By Adam Smith on March 25th, 2013 at 8:00 pm.
Battle Worlds: Kronos has almost reached its $120,000 Kickstarter goal with more than a month to spare. It’s the kind of game that is ideally suited to the crowdfunding platform – a turn-based strategy game that references the likes of Battle Isle, simultaneously exciting people like me, and causing publishers to purse their lips and tighten their purses. I spoke with Jan Theysen, co-founder and Creative Director of KING Art, to learn more about the company’s approach to crowdfunding, Battle Worlds history and the game itself.
RPS: Hello! We know KING Art as the developers of point and click adventure series, The Book Of Unwritten Tales. Battle Worlds is a very different project and based on a six-year old prototype, if I understand correctly. Are the same teams responsible for both games?
Theysen: Yes, indeed! The old Battle Worlds: Kronos prototype was the first offline-game we ever started developing. After it became obvious that we wouldn’t be able to obtain outside funding for the project we focused on another of our favourite ideas and pitched The Book of Unwritten Tales with the same team. Now a lot of the BoUT people are back working on BW:K.
RPS: Could you talk about the prototype a little? What did it involve and who actually worked on it?
Jan Theysen: It was our pet-project for about two years. We did a lot of web- and community games at the time and wanted to do “a real game”. So we worked on it whenever there was time. Pretty early on we gathered some turn-based enthusiasts from all walks of the TBS community around us and developed the game together with them. The prototype was pretty advanced, actually. We got the first three missions of the campaign, we got playable multiplayer-maps (hot-seat & LAN), we got a basic AI, an editor… it’s still playable today and it’s fun.
When it comes to basic game-design, balancing, controls and stuff like that the old prototype is still our starting point for the new game. We didn’t use any assets or code, though. We actually started all over again in December.
RPS: Did you pitch the project to publishers over the last few years?
Theysen: We pitched the old game for about two years, and then basically had to give up. At that time it was impossible to get funding. Turn-based strategy was dead (at least in the eyes of the publishers). And there were other problems. I remember one publisher explained to us that our asynchronous multiplayer mode would be dead weight, as everybody would know, no one wants to play just a few minutes every day, but spend large chunks of time on it only. Anyway, it was widely known that we were still interested in doing this project, but whenever we brought it up in other project discussions with publishers, people got this blank stare that you get when you stopped listening a long time ago….
When Kickstarter became the phenomenon it is today we instantly knew that Battle Worlds: Kronos would be an ideal game for the platform. It enables us to do exactly the game we and our fans wanted to play for so long now, and we are glad that so many people responded. It’s still up in the air, but just maybe, Kickstarter and other crowdfunding tools will truly change the way games are made for good.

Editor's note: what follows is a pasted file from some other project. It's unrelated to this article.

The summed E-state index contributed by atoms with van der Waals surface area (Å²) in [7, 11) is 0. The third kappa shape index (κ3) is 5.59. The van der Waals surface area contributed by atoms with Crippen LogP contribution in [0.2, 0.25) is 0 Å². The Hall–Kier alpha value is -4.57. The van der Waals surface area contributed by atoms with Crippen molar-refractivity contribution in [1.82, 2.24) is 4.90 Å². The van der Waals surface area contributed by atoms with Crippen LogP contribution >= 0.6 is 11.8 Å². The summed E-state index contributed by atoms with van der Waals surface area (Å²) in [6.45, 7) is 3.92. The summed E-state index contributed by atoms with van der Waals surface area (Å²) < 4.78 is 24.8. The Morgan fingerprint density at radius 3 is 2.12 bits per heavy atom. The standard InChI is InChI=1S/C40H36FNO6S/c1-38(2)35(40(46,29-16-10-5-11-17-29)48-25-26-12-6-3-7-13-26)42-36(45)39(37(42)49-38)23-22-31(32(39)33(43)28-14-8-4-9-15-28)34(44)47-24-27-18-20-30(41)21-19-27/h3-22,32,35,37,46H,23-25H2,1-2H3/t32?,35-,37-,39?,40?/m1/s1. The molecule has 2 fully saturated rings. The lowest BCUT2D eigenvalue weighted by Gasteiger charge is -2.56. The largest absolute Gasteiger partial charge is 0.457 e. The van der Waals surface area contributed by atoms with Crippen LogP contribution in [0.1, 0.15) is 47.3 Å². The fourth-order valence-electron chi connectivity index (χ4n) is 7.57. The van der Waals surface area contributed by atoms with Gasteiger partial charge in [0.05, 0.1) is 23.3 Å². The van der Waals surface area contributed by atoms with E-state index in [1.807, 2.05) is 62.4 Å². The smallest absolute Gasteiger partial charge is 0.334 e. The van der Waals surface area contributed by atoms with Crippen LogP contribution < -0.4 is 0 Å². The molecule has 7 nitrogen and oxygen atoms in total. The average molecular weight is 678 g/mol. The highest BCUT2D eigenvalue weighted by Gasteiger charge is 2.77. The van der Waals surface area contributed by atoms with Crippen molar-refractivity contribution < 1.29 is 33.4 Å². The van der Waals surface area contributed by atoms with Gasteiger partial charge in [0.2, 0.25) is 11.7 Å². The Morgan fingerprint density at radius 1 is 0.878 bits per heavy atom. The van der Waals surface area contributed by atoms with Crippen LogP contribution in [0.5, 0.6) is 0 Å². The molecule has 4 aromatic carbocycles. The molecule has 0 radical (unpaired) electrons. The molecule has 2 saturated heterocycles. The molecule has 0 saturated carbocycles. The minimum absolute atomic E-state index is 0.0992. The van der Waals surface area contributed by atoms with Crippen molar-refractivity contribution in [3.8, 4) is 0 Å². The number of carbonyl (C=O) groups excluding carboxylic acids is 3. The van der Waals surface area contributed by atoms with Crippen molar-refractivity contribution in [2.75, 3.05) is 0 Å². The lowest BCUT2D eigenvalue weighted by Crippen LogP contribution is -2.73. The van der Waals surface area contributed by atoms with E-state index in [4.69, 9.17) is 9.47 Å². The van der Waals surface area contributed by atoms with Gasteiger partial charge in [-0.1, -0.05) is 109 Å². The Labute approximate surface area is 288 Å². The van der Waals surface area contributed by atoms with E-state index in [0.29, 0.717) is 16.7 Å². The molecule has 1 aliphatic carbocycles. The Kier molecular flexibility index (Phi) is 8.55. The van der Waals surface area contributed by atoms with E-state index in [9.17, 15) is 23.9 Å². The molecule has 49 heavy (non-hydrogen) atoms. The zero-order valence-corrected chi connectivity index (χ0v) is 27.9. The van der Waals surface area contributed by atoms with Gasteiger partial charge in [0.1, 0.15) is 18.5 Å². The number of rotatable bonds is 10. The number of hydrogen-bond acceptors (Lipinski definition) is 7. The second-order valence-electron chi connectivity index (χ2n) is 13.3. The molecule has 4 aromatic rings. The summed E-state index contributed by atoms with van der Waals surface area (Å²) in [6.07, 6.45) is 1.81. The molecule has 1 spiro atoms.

RPS: For those who might not be aware of the series, what are the features of Battle Isle that you’re particularly interested in reviving?
Theysen: Actually, while the name of the game is clearly a nod to Blue Byte’s great series, there is a lot of games we draw inspiration from when it comes to TBS, like Advance Wars or the SSI classics Panzer General, Fantasy General and so on. What we like about them and want to bring to the forefront of our game is the fact that these games do not require fast reactions but clever tactics.
We are also big fans of RTS, but when our art director Alex is slaughtering three of his colleagues in StarCraft 2, he is probably not the better tactician, but the guy who knows the production chain inside and out and can execute roughly one thousand commands per second (as a rough estimate). That’s skill, no question about it. But it’s far less tactical and strategic than you might think. Many TBS we like have very simple rules that can be learned quickly and easily. After a few matches, everybody knows the rules equally well. From that point on, the better tactics, the better plans will win.
RPS: Why do you think the time is right for this game? Is the rise of Kickstarter a large part of it, or do you think the success of big budget titles such as the new XCOM has brought a new turn-based audience as well?
Theysen: I think, gamers are generally curious for new gaming experiences. Battle Worlds can be played alone or with buddies in live multiplayer. However, Battle Worlds’ asynchronous multiplayer also allows for a type of multiplayer experience that has not been done right in years. To beat your friends in epic battles, maybe fighting 4 or 5 of them against several friends at the same time, and finally achieve victory after weeks of campaigning is new to many players. As a novel concept, however, it is exciting to think about from a gamer’s perspective, but frightening since unpredictable from an investor’s perspective. Doing it the Kickstarter way did not only allow us to present a TBS game, but to include modes like this without fighting zombie hordes of marketing managers reurgitating market data that does not show anything, because no one has dared to ask questions outside the box.